June 18, 2010

Why Strasburg collectors should be wary

Remember when Joba Chamberlain was good, or at least was supposed to be good. Joba came up to the Yankees in 2007 and struck out 34 guys in 24 relief appearances. He was the Yankees (supplemental) first round draft pick in 2006.

The 24-year-old was rocketed through the minors. In 2007, his hype was at an all-time high.

His 2007 Bowman Chrome autograph initially sold for $5,000. Stephen Strasburg blew that out of the water, but those chasing Strasburg’s cards could learn a lesson from Mr. Chamberlain.

The superfractor would likely not sell for the same type of money now. In fact, most of 2007 autos can be had for under $100 - often times close to $20.

He couldn’t be had for that kind of money three years ago. Then, it was considered a steal.

That’s not to say his cards won’t ever be worth more money again. Chamberlain is still a work in progress for New York and could eventually become the Yankees closer when Mariano Rivera retires. However, relievers are never worth as much as money as closers in the secondary market.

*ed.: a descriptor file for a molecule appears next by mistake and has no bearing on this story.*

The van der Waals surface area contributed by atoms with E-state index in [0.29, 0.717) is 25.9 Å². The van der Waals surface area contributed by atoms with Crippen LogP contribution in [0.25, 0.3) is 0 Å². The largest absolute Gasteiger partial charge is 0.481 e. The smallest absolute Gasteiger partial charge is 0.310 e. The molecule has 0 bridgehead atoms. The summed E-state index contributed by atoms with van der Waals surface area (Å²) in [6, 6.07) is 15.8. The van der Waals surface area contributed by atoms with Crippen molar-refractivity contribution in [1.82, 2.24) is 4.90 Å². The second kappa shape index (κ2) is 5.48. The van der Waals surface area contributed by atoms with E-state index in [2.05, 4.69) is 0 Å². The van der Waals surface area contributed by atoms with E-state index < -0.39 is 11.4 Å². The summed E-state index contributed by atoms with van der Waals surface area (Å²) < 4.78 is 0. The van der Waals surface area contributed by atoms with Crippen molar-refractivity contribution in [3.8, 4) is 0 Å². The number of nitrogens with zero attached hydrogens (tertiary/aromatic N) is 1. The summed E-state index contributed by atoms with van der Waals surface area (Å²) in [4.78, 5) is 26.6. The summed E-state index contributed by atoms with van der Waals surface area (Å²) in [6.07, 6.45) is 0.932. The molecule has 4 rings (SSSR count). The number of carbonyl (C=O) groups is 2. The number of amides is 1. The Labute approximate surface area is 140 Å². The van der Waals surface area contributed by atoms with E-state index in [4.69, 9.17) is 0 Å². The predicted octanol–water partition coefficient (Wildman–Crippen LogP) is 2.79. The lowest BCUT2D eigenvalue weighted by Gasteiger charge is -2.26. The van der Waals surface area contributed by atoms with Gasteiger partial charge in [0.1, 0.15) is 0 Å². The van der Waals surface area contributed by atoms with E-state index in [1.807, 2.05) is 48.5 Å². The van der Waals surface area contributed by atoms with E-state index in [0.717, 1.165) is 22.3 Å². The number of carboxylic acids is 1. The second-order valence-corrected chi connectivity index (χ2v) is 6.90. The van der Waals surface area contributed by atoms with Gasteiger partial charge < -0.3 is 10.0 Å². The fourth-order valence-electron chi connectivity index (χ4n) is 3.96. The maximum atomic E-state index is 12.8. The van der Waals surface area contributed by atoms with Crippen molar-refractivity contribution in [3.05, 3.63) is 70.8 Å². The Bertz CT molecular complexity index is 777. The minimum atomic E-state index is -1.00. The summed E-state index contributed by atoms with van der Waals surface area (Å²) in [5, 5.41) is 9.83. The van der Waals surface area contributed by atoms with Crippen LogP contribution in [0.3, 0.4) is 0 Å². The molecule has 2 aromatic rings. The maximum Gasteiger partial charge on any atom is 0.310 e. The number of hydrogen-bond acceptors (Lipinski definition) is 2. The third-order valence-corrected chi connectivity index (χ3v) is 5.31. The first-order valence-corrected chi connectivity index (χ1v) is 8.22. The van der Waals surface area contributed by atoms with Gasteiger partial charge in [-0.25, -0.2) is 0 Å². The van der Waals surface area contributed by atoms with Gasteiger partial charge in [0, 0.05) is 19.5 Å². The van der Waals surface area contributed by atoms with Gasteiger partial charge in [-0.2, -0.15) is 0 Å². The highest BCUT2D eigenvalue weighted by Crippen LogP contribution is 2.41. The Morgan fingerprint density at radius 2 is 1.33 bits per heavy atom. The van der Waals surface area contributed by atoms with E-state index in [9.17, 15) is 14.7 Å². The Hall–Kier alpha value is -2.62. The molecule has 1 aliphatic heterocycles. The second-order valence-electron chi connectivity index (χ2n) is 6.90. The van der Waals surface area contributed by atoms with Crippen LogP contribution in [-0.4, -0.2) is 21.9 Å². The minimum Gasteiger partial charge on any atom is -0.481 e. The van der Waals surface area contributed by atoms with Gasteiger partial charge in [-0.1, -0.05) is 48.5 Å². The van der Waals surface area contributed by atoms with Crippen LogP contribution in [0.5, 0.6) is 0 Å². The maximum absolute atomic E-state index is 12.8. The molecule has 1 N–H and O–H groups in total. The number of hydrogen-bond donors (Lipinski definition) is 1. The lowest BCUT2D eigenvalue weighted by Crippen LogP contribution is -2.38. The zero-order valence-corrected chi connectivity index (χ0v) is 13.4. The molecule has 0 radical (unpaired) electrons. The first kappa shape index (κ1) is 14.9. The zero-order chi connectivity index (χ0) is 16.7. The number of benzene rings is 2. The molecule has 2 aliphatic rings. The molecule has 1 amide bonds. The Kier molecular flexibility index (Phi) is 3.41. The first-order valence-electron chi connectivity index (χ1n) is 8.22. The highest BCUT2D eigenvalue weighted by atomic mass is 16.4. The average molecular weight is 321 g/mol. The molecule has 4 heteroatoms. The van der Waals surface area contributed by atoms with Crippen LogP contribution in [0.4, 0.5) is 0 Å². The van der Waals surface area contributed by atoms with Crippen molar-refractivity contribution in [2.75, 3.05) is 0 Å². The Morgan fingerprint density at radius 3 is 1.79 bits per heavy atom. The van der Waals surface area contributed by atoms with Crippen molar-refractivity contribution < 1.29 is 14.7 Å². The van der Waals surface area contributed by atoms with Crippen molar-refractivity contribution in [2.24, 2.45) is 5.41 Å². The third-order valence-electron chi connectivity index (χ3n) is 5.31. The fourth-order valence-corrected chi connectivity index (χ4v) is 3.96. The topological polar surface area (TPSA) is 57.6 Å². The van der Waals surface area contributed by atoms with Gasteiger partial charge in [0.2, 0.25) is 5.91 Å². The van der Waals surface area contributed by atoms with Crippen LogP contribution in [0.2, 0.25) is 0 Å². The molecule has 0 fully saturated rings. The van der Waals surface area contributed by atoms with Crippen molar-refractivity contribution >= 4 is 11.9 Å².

This year Chamberlain isn’t doing great. Entering Thursday, he’s 1-3 with a 4.76 ERA, 32 strikeouts, eight walks in 28 1/3 innings.

Can Joba ever make it back?


  1. What if he's as good as Clemens, Maddox, Glavine, or Johnson? I have storage boxes full of those guys, some really great cards and couldn't get a single Strasburg Auto Refractor for all of them. He would have to have a career 400 wins, 5000K's to justify these prices. Which can only be achieved by 20+ years of damn good pitching.

  2. I think there is a different buzz about Strasburg that I could only compare to Valenzuela and Gooden but both of those came after they reached the majors, his buzz was before (now he is in the Tiger Woods, Lebron James territory)

  3. I say no. Joba the Frog Prince has turned back into a toad, and even if he has some kind of miracle turnaround and becomes a legit star for the rest of his career, his cards would be lucky to double current eBay closing prices.

    To some extent, the pinstripes magnify any good performance, and self-inflates. A Yankees prospect is often anointed way too early to be the next coming of Ron Guidry or Don Mattingly. The same guys often end up leaving for other teams, and then practically go into witness protection. Just ask Melky Cabrera, who's gone on to Kevin Maas purgatory in Atlanta.